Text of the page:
Nissan will shed hundreds of jobs at its Sunderland plant after a significant decline in demand for diesel cars.
A quarter of the vehicles made at the plant are diesel-powered. The plant, which makes Nissan’s Qashqai and Juke models, as well as the electric Leaf, employs 7,000 people.
The Japanese automaker said that it is “transitioning to a new range of powertrains over the next year.”
Nissan added that the decision was “not related to Brexit”.
A Nissan spokeswoman said: “As previously communicated, we are transitioning to a new range of powertrains over the next year. As we make the operational changes required to support this, we will be managing a planned short-term reduction in powertrain supply and plant volumes in line with our 2018 business plan. We are now discussing these operational changes with our employees.”
Earlier this month Jaguar Land Rover announced it was not renewing the contracts for 1,000 temporary workers at its largest factory, in Solihull, West Midlands, due to “headwinds” from declining diesel sales.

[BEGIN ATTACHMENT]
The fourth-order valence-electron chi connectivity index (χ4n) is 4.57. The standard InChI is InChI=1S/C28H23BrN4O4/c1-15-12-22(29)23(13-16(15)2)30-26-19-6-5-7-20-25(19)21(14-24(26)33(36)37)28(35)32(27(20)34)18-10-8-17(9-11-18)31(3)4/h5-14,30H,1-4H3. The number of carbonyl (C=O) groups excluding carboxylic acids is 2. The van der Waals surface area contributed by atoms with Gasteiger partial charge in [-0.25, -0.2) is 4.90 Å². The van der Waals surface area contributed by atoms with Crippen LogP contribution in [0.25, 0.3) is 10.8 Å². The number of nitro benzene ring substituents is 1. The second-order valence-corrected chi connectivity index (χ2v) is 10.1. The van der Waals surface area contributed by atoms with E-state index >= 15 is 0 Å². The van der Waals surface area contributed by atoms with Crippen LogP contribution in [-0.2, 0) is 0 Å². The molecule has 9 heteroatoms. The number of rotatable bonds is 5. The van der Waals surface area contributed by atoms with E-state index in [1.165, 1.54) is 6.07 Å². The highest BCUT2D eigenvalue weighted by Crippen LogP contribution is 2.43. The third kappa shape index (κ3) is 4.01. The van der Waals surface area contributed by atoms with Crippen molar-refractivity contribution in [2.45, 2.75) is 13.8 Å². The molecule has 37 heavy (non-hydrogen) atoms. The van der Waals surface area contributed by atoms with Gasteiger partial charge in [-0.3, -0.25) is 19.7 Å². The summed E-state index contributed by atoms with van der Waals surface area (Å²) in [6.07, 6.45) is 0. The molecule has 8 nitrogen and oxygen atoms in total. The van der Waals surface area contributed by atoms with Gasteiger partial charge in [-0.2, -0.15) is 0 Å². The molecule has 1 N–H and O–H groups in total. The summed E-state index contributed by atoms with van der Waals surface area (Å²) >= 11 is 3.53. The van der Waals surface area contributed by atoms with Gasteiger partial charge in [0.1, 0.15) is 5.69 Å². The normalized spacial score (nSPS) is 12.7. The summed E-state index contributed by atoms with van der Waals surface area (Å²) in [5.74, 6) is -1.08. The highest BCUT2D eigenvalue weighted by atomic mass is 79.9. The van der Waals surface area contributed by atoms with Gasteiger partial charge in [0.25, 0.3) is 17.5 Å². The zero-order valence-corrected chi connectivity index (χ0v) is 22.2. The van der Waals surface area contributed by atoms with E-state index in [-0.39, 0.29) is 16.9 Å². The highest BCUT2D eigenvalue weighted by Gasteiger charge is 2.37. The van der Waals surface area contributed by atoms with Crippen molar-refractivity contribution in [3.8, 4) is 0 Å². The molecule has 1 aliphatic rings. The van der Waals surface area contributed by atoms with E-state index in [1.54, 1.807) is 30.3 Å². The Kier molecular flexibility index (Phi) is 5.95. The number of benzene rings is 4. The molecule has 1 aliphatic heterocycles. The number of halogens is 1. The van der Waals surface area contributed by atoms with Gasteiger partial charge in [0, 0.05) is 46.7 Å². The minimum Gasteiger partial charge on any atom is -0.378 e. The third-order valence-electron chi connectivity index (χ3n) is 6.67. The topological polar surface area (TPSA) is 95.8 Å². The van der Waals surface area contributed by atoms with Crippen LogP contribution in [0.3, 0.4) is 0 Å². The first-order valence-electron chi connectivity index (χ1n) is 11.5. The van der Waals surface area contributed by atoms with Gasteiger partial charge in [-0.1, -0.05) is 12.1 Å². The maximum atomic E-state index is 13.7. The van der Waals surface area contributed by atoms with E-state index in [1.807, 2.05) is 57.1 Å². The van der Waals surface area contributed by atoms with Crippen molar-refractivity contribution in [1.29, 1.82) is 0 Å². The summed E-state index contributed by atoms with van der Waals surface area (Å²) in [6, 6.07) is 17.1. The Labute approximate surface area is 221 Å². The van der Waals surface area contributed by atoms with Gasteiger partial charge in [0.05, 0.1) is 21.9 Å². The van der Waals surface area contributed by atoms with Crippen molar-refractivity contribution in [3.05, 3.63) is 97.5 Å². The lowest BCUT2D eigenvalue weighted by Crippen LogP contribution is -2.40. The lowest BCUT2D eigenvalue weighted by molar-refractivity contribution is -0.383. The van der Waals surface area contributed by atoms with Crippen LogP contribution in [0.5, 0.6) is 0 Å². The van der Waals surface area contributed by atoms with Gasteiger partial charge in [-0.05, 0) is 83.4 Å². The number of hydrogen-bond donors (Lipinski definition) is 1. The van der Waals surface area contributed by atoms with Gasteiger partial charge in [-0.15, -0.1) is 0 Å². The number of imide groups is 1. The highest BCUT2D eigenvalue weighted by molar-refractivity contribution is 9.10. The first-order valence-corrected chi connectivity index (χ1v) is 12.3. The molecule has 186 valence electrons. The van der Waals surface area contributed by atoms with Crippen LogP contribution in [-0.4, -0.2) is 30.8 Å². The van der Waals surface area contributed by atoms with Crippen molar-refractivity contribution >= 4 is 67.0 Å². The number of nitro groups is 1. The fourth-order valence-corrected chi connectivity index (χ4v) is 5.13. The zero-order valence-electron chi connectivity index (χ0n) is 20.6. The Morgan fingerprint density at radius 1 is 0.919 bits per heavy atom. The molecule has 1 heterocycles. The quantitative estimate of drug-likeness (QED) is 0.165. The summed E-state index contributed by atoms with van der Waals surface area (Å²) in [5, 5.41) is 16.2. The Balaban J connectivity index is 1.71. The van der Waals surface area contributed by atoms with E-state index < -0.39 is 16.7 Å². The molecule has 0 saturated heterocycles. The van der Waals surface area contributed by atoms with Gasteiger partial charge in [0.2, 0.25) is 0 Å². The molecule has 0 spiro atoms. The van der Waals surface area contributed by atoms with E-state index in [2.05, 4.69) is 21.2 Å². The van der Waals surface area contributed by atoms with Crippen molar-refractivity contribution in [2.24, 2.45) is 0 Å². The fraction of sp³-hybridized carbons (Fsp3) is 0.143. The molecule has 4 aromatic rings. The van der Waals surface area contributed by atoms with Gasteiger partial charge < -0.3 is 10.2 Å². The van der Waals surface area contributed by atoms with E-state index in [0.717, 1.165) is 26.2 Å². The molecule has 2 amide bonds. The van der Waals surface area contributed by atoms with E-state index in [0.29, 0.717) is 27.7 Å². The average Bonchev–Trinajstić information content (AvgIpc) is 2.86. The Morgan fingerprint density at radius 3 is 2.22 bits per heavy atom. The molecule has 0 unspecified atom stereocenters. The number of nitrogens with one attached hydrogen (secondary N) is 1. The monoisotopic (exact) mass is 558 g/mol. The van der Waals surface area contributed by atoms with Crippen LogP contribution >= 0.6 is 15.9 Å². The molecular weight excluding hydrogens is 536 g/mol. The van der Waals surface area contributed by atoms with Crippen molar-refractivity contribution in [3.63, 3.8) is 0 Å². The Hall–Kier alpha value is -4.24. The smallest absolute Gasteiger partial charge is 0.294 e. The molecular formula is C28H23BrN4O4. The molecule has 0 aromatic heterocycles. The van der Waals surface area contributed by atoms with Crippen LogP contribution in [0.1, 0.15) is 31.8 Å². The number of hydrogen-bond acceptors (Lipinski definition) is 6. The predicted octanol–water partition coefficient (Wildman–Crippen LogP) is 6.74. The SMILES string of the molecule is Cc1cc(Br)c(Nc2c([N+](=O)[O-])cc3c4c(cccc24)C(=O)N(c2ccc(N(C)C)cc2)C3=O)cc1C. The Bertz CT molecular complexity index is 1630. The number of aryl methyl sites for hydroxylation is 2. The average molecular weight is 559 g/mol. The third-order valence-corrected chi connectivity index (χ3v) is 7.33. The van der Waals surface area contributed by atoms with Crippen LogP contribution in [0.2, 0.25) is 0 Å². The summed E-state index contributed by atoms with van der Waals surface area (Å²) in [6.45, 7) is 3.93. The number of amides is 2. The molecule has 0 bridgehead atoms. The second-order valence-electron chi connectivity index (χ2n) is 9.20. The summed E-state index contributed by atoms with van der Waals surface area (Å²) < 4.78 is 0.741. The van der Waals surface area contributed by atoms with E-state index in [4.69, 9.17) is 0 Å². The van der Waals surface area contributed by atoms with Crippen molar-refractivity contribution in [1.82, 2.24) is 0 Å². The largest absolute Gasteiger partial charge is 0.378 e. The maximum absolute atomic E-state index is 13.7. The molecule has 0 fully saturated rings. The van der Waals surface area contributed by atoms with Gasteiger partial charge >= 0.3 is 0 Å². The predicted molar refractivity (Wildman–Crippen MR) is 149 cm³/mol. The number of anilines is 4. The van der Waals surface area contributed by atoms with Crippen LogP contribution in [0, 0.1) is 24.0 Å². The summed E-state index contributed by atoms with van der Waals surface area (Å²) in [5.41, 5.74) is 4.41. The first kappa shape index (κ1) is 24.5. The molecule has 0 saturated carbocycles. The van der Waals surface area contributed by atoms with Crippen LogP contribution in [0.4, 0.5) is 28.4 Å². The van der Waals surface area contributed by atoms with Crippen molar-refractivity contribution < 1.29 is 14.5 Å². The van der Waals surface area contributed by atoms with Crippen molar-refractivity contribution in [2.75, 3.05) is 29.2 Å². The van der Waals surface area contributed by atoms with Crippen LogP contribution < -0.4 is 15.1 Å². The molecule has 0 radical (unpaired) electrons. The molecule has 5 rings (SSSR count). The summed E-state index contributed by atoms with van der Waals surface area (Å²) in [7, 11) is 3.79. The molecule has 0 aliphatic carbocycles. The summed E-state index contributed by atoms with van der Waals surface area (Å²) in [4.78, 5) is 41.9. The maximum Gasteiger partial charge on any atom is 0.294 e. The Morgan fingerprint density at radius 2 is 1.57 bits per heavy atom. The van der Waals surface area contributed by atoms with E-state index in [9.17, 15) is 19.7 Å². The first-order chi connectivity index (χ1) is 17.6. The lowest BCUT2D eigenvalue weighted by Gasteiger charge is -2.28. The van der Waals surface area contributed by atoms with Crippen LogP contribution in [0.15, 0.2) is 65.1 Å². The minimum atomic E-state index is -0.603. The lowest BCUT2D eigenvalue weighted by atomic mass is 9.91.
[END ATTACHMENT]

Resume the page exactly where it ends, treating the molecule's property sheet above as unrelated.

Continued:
Diesel vehicle sales have plunged in the UK after the VW emissions scandal, a tax hike on new diesel vehicles, and a government announcement that sales of all new diesel and petrol cars and vans would be banned by 2040.
Unite officer Steve Bush said: “Unite is working with Nissan to minimise job losses associated with a short-term reduction in volumes at the carmaker’s Sunderland plant.
“Unite has been assured that any job reductions will be on a voluntary basis and on enhanced terms. Over the coming weeks we will be giving our members maximum support and ensuring that they can make informed choices about their future.
“Going forward we expect to see temporary workers at the plant move into permanent positions as volumes pick up again in future years.”